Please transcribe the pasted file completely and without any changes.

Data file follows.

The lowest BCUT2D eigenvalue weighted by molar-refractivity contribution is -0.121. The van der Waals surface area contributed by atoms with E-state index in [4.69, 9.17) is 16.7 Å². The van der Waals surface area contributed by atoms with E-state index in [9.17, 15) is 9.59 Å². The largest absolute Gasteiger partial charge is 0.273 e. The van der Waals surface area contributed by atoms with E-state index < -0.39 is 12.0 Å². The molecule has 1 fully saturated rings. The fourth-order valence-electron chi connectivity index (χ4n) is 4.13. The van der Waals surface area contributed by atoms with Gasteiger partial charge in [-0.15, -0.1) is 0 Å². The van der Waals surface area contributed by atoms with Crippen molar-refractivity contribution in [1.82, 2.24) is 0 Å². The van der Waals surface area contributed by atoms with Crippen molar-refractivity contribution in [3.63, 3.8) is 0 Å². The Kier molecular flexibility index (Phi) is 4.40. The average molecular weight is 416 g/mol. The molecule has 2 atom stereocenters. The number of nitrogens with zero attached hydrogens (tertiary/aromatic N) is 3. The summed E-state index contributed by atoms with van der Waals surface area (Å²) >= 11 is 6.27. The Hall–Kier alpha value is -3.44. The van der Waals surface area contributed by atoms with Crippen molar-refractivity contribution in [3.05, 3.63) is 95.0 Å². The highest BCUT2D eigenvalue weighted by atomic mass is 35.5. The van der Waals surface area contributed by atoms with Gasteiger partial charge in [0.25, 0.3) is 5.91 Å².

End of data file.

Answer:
The lowest BCUT2D eigenvalue weighted by molar-refractivity contribution is -0.121. The van der Waals surface area contributed by atoms with E-state index in [4.69, 9.17) is 16.7 Å². The van der Waals surface area contributed by atoms with E-state index in [9.17, 15) is 9.59 Å². The largest absolute Gasteiger partial charge is 0.273 e. The van der Waals surface area contributed by atoms with E-state index < -0.39 is 12.0 Å². The molecule has 1 fully saturated rings. The fourth-order valence-electron chi connectivity index (χ4n) is 4.13. The van der Waals surface area contributed by atoms with Gasteiger partial charge in [-0.15, -0.1) is 0 Å². The van der Waals surface area contributed by atoms with Crippen molar-refractivity contribution in [1.82, 2.24) is 0 Å². The van der Waals surface area contributed by atoms with Crippen molar-refractivity contribution in [3.63, 3.8) is 0 Å². The Kier molecular flexibility index (Phi) is 4.40. The average molecular weight is 416 g/mol. The molecule has 2 atom stereocenters. The number of nitrogens with zero attached hydrogens (tertiary/aromatic N) is 3. The summed E-state index contributed by atoms with van der Waals surface area (Å²) >= 11 is 6.27. The Hall–Kier alpha value is -3.44. The van der Waals surface area contributed by atoms with Crippen molar-refractivity contribution in [3.05, 3.63) is 95.0 Å². The highest BCUT2D eigenvalue weighted by atomic mass is 35.5. The van der Waals surface area contributed by atoms with Gasteiger partial charge in [0.25, 0.3) is 5.91 Å².